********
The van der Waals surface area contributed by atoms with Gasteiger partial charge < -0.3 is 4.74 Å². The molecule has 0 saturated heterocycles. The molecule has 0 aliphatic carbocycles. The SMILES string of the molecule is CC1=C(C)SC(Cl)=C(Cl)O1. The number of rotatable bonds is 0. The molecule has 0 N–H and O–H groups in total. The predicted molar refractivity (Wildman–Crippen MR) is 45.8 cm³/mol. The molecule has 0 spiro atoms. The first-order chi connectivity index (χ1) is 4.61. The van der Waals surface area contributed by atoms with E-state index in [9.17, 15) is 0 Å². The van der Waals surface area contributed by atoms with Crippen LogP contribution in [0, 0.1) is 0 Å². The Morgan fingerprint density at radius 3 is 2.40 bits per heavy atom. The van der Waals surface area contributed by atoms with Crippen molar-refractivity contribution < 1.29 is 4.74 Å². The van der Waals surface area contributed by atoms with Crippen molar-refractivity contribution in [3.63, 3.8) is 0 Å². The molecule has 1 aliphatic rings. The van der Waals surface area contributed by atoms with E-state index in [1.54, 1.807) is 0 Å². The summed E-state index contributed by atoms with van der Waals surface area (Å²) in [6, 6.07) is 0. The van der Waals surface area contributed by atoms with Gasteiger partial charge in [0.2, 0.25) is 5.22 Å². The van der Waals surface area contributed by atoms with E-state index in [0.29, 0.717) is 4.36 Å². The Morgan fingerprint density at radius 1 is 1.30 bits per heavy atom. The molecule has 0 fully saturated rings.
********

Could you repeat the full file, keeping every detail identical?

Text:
The van der Waals surface area contributed by atoms with Gasteiger partial charge < -0.3 is 4.74 Å². The molecule has 0 saturated heterocycles. The molecule has 0 aliphatic carbocycles. The SMILES string of the molecule is CC1=C(C)SC(Cl)=C(Cl)O1. The number of rotatable bonds is 0. The molecule has 0 N–H and O–H groups in total. The predicted molar refractivity (Wildman–Crippen MR) is 45.8 cm³/mol. The molecule has 0 spiro atoms. The first-order chi connectivity index (χ1) is 4.61. The van der Waals surface area contributed by atoms with E-state index in [9.17, 15) is 0 Å². The van der Waals surface area contributed by atoms with Crippen LogP contribution in [0, 0.1) is 0 Å². The Morgan fingerprint density at radius 3 is 2.40 bits per heavy atom. The van der Waals surface area contributed by atoms with Crippen molar-refractivity contribution < 1.29 is 4.74 Å². The van der Waals surface area contributed by atoms with Crippen molar-refractivity contribution in [3.63, 3.8) is 0 Å². The molecule has 1 aliphatic rings. The van der Waals surface area contributed by atoms with E-state index in [1.54, 1.807) is 0 Å². The summed E-state index contributed by atoms with van der Waals surface area (Å²) in [6, 6.07) is 0. The van der Waals surface area contributed by atoms with Gasteiger partial charge in [0.2, 0.25) is 5.22 Å². The van der Waals surface area contributed by atoms with E-state index in [0.29, 0.717) is 4.36 Å². The Morgan fingerprint density at radius 1 is 1.30 bits per heavy atom. The molecule has 0 fully saturated rings.